Michelle L. Steinhilb

Photo of Michelle SteinhilbAssociate Professor
Brooks Hall 206A (Office)
Brooks Hall 206 (Lab)
  • B.S., Wayne State University, 1996
  • Ph.D., University of Michigan, 2002
  • Postdoc, Harvard Medical School, 2002-2006
Teaching Areas
Genetics, Biotechnology, Neuroscience
Research Fields
Genetic models of human neurodegenerative disease, cellular and molecular neurobiology
​​Current Research Projects
Research in my lab focuses on understanding the underlying causes of Alzheimer’s disease using the powerful molecular and genetic tools available in the model organism Drosophila melanogaster (the fruit fly). Alzheimer’s disease belongs to a group of related disorders known as “tauopathies” whose common pathology involves tau, a microtubule-associated protein that is highly abundant in neurons. Normally, tau physically interacts with microtubules to help cells maintain their shape and transport critical substances to cellular locations where they are needed. Alzheimer’s disease conditions, however, lead to a breakdown of normal tau function. To investigate the role of tau in disease, our lab uses several approaches, including Drosophila genetics, tissue culture, molecular biology, biochemistry, and microscopy. We hope to ultimately learn more about the underlying causes of tau toxicity in order to help others to develop new treatment strategies to prevent or cure Alzheimer’s disease.
Selected Publications
  • Steinhilb ML, Dias-Santagata D, Fulga TA, Felch DL, Feany MB.  Tau phosphorylation sites work in concert to promote neurotoxicity in vivo Molecular Biology of the Cell (2007) Dec; 18(12): 5060-8.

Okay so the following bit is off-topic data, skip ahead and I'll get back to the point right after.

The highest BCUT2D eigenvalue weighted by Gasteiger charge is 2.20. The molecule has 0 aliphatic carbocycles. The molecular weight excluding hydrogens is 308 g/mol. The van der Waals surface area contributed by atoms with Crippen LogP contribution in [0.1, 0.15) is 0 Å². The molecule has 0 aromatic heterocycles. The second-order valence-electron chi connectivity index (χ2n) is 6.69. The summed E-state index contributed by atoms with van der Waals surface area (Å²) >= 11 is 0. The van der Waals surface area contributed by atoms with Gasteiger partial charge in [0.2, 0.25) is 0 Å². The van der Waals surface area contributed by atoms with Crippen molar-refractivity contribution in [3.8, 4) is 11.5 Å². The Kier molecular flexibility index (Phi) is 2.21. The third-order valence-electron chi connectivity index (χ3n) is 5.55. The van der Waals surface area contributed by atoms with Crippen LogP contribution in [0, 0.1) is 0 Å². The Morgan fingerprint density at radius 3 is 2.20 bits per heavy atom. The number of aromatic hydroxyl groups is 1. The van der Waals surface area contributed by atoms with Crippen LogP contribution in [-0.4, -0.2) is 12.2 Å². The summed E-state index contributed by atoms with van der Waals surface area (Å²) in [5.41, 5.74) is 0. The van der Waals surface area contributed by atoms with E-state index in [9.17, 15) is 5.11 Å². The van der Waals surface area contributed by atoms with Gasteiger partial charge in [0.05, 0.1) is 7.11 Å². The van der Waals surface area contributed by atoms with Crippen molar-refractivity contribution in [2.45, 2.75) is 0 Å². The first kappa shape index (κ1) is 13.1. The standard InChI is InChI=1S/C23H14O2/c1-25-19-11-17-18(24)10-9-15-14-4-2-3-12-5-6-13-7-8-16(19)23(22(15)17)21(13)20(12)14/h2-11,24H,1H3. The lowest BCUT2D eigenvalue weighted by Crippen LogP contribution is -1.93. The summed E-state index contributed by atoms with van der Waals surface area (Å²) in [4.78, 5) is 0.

• Steinhilb ML, Dias-Santagata D, Mulkearns EE, Shulman JM, Biernat J, Mandelkow EM, Feany MB.  S/P and T/P phosphorylation is critical for tau neurotoxicity in Drosophila.                  Journal of Neuroscience Research (2007) May 1; 85(6): 1271-8. 
  • Fulga TA, Elson-Schwab I, Khurana V, Steinhilb ML, Spires TL, Hyman BT, Feany MB.  Abnormal bundling and accumulation of F-actin mediates tau-induced neuronal degeneration in vivo.  Nature Cell Biology (2007) Feb; 9(2): 139-48. 
  • Khurana V, Lu Y, Steinhilb ML, Oldham S, Shulman JM, Feany MB. TOR-mediated cell cycle activation causes neurodegeneration in a Drosophila tauopathy model.  Current Biology (2006) Feb 7; 16(3): 230-41. 
  • Steinhilb ML, Turner RS, Gaut JR. ELISA analysis of beta-secretase cleavage of the Swedish amyloid precursor protein in the secretory and endocytic pathways.   Journal of Neurochemistry (2002) Mar; 80(6): 1019-28. 
  • Steinhilb ML, Turner RS, and Gaut JR. The protease inhibitor, MG132, blocks maturation of the amyloid precursor protein Swedish mutant preventing cleavage by beta-secretase.   Journal of Biological Chemistry (2001) Feb 9; 276(6): 4476-84.